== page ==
It becomes obvious that the history of Australia shaped the country's national pride, especially with regards to the emergence of AusE which was decidedly influenced by immigration and the natives.

2.3 Demographic diversity in Australia

The last chapter provided a brief insight into the historical background concerning the evolution of AusE and built bridges to the origins of the Australians' national pride and their sense of identity based on language. In this chapter, I am going to show to what extent the very influential immigration history is still visible in the demographic diversity of Australia which could indicate a direct relation between AusE and the Australian national identity.

According to the latest census conducted by the Australian Bureau of Statistics in 2011, the total population in Australia is approximately 21.5 million (ABS 2011). Nowadays, the history of Australia is, i.a., represented in today's most common ancestries which are English (25.9%), Australian (25.4%), Irish (7.5%) and Scottish (6.4%) (ABS 2011). Furthermore, 2.5% (548,369) of the total population are Aboriginal and Torres Strait Islander people (ABS 2011). These numbers demonstrate the past and present non-Australian influence and imply that the Australian variety of English is still under constant linguistic influence. Even though only 69.8% of people were born there, Australia does remain overwhelmingly Anglo-dominant, with 76.8% of the population speaking only English at home (ABS 2011). The vast majority of speakers use AusE as their native language which highlights the language as a powerful symbol of Australian national identity and pride.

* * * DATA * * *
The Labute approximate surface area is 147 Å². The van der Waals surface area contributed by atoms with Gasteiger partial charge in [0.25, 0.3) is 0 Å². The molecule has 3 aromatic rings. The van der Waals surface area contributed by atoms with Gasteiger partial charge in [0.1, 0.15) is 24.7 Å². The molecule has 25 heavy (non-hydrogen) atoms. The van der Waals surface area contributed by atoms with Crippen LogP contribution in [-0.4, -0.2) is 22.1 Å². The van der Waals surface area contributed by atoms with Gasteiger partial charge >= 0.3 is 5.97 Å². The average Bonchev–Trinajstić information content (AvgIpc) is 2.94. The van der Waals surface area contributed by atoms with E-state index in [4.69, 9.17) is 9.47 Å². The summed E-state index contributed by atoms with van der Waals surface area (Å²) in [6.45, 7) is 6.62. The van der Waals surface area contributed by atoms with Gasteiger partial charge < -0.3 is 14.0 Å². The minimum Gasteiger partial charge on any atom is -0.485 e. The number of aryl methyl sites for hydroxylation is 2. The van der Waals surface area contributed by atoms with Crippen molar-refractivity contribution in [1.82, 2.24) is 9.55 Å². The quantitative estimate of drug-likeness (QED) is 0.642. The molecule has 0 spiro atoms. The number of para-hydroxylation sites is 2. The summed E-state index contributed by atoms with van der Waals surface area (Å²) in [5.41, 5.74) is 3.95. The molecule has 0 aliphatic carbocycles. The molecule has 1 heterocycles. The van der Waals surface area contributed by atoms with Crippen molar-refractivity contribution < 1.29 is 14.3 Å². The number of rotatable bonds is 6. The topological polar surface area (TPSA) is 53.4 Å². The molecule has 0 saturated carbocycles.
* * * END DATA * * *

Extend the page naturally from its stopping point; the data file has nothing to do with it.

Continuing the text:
3. Linguistic features of AusE

Now, having established the connection between language and identity in Australia, based on its history and current demographic situation, I am going to outline the distinctive linguistic features concerning phonology, morphology, and the lexicon in AusE which altogether serve as an expression of alterity, peculiarity and independence and display the Australians' strong sense of identity. Before I start, I want to introduce an important characteristic when it comes to variation of linguistic features in AusE. The variety of Australian English has a notable homogeneity, meaning that there are hardly any regional differences concerning linguistic variation. However, there is a certain language continuum containing three social varieties, namely Broad, General and Cultivated Australian English, which still has a descriptive function when it comes to variation, especially in pronunciation (Schneider 2011: 119). Thus, all the following linguistic features of AusE are mostly widespread in the whole country and differ only along this spectrum of social variation.

3.1 Phonology

As already suggested in chapter 2.1, today's AusE is a variety which originated under the influence of numerous language varieties due to immigration from various countries, predominantly, however, from the British Isles. All these immigrants, coming from all social classes, forged the basis of today's AusE. This intermixture of people with different regional and social backgrounds led to a country-wide multitude of characteristic phonological features which make the pronunciation of AusE unmistakable. On the basis of some examples provided by Schneider (2011: 121-122) and Horvath (2008: 95-102) which represent the major features, I want to illustrate the very distinctive pronunciation of AusE.


- The diphthong /ei/ in words like face is articulated with a very open onset and sounds more like /ai/.
- The diphthong /ai/ in words like time is articulated further back in the mouth, so that it sounds like /oi/.


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Language and National Identity in Australia
Justus-Liebig-University Giessen  (Institut für Anglistik)
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language, national, identity, australia
Quote paper
Marten de Wall (Author), 2017, Language and National Identity in Australia, Munich, GRIN Verlag,